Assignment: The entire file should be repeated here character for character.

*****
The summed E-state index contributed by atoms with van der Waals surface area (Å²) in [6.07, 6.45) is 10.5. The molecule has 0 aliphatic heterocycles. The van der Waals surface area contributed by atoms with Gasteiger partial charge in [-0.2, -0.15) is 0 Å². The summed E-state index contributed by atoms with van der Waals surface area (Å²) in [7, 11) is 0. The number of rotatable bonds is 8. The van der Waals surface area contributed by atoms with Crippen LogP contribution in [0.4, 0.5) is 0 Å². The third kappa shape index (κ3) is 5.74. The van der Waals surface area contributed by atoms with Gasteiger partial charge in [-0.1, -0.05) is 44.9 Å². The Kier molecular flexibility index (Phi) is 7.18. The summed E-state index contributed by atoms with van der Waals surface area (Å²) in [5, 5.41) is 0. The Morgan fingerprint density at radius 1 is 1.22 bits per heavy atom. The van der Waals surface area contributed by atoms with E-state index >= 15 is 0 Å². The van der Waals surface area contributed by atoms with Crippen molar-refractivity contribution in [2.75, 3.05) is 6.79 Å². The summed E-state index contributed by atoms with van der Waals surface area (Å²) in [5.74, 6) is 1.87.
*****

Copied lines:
The summed E-state index contributed by atoms with van der Waals surface area (Å²) in [6.07, 6.45) is 10.5. The molecule has 0 aliphatic heterocycles. The van der Waals surface area contributed by atoms with Gasteiger partial charge in [-0.2, -0.15) is 0 Å². The summed E-state index contributed by atoms with van der Waals surface area (Å²) in [7, 11) is 0. The number of rotatable bonds is 8. The van der Waals surface area contributed by atoms with Crippen LogP contribution in [0.4, 0.5) is 0 Å². The third kappa shape index (κ3) is 5.74. The van der Waals surface area contributed by atoms with Gasteiger partial charge in [-0.1, -0.05) is 44.9 Å². The Kier molecular flexibility index (Phi) is 7.18. The summed E-state index contributed by atoms with van der Waals surface area (Å²) in [5, 5.41) is 0. The Morgan fingerprint density at radius 1 is 1.22 bits per heavy atom. The van der Waals surface area contributed by atoms with E-state index >= 15 is 0 Å². The van der Waals surface area contributed by atoms with Crippen molar-refractivity contribution in [2.75, 3.05) is 6.79 Å². The summed E-state index contributed by atoms with van der Waals surface area (Å²) in [5.74, 6) is 1.87.